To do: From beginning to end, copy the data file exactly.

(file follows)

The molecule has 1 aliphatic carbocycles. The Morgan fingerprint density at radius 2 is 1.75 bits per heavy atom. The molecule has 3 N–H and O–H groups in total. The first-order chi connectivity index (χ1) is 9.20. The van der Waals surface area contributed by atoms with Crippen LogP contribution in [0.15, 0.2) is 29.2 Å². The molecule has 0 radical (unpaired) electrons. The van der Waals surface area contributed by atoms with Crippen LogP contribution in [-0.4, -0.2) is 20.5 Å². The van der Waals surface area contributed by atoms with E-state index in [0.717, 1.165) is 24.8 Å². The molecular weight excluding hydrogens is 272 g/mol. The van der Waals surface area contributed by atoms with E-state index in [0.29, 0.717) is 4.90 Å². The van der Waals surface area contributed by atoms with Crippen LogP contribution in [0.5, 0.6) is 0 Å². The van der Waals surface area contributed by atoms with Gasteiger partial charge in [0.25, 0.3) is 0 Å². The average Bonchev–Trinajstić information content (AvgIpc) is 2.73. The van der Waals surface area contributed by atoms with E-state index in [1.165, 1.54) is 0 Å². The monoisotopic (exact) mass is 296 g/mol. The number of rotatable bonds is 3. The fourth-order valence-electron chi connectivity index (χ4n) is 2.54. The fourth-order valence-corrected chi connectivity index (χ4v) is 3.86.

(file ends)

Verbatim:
The molecule has 1 aliphatic carbocycles. The Morgan fingerprint density at radius 2 is 1.75 bits per heavy atom. The molecule has 3 N–H and O–H groups in total. The first-order chi connectivity index (χ1) is 9.20. The van der Waals surface area contributed by atoms with Crippen LogP contribution in [0.15, 0.2) is 29.2 Å². The molecule has 0 radical (unpaired) electrons. The van der Waals surface area contributed by atoms with Crippen LogP contribution in [-0.4, -0.2) is 20.5 Å². The van der Waals surface area contributed by atoms with E-state index in [0.717, 1.165) is 24.8 Å². The molecular weight excluding hydrogens is 272 g/mol. The van der Waals surface area contributed by atoms with E-state index in [0.29, 0.717) is 4.90 Å². The van der Waals surface area contributed by atoms with Crippen LogP contribution in [0.5, 0.6) is 0 Å². The van der Waals surface area contributed by atoms with Gasteiger partial charge in [0.25, 0.3) is 0 Å². The average Bonchev–Trinajstić information content (AvgIpc) is 2.73. The van der Waals surface area contributed by atoms with E-state index in [1.165, 1.54) is 0 Å². The monoisotopic (exact) mass is 296 g/mol. The number of rotatable bonds is 3. The fourth-order valence-electron chi connectivity index (χ4n) is 2.54. The fourth-order valence-corrected chi connectivity index (χ4v) is 3.86.